In what some researchers now call “urbicide,” the Khmer Rouge deliberately targeted and expelled almost 80 percent of the 3 million urban-dwellers of Phnom Penh. Half of the city’s population at the time were refugees who had already fled their rural homes due to American bombing during the civil war.2

Experiencing Displacement

The city’s atmosphere was still clouded by the chaos of war as tanks rolled down the streets and loudspeakers ordered police and republican authorities to surrender. Many families hearing the instructions to evacuate their homes did so immediately. Those who delayed their evacuation received unwelcome visits from armed Khmer Rouge soldiers who used the threat of American bombers to lure people out of their homes, or simply threatened to shoot.3 Once a family had packed their things away—a haphazard affair without a clear expectation for what was coming next—they joined the crowded streets and began their exodus from Phnom Penh. 

The geography of one’s path determined what they would experience. Of the three main highways funneling people out of the city, the northern route saw the worst conditions and most deaths.4 Places where people were heavily concentrated, without shelter, and unable to move forward—such as bridges and checkpoints—produced more casualties.5 At the intersection of two major highways, Routes 5 and 6, Khmer Rouge soldiers stopped evacuees to record statements on their class origins—such stifling practices created choke-points for the massive crowds who lacked the resources to simply sit and wait before moving on.6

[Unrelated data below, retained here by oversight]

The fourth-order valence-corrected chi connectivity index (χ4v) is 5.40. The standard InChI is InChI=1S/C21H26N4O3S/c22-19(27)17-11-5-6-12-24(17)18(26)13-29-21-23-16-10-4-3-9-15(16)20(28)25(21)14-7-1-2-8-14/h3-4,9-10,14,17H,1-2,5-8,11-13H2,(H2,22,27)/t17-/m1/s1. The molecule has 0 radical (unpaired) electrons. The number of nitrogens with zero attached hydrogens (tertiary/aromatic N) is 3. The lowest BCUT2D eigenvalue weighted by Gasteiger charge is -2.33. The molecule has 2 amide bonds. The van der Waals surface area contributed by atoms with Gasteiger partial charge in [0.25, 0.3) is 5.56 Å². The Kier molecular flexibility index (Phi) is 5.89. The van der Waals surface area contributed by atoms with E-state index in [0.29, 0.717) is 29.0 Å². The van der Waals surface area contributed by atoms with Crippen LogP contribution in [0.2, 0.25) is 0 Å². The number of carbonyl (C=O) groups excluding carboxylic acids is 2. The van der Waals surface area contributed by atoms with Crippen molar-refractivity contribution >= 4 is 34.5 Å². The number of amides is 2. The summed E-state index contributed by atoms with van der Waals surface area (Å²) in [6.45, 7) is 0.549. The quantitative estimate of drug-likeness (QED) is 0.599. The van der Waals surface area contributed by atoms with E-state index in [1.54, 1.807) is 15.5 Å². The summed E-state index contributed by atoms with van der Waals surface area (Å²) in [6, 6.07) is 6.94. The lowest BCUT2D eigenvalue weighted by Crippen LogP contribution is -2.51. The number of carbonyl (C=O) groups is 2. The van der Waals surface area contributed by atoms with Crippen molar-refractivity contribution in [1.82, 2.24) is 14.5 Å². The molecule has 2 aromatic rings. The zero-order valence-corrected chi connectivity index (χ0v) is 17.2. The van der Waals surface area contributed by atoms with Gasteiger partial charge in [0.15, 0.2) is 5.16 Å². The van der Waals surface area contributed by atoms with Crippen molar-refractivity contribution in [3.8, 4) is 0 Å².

Along city roads, people could initially buy small amounts of food. As the journey continued, it was common to search empty homes for resources or shelter from the sun. Dead bodies often lay behind closed doors—the smell was enough to awaken one from sleep and force them to move to a new location.7 

The threat of death was omnipresent. Many died of heat stroke or exhaustion. Black-clad Khmer Rouge soldiers forced evacuees to walk on as they witnessed friends and neighbors’ deaths by gunshot or beheading. Cambodians had no choice but to leave dead bodies behind as they traveled to unknown destinations. 

After three days, the homes, schools, and hospitals of Phnom Penh had been emptied. The expelled, now known as “April 17 People,” would face further persecution as the Khmer Rouge committed mass atrocities against the Cambodian people.  

Maya González is a graduate student at the University of Massachusetts Amherst and an intern with the Simon-Skjodt Center for the Prevention of Genocide.

1 Tyner, James A., Andrew Curtis, Sokvisal Kimsroy, and Chhay, Chhunly. "The Evacuation of Phnom Penh during the Cambodian Genocide: Applying Spatial Video Geonarratives to the Study of Genocide," Genocide Studies and Prevention: An International Journal 12, no. 3 (2018), 163. 2 Tyner, et al., 163-165. 3 Dith Pran, Children of Cambodia's Killing Fields: Memoirs by Survivors, edited by Kim DePaul (New Haven: Yale University Press, 1999), 20, 57. 4 David P. Chandler, The Tragedy of Cambodian History: Politics, War, and Revolution since 1945 (New Haven: Yale University Press, 1991), 253. 5 Tyner, et al., 172. 6 Chandler, 253. 7 Tyner, et al., 170.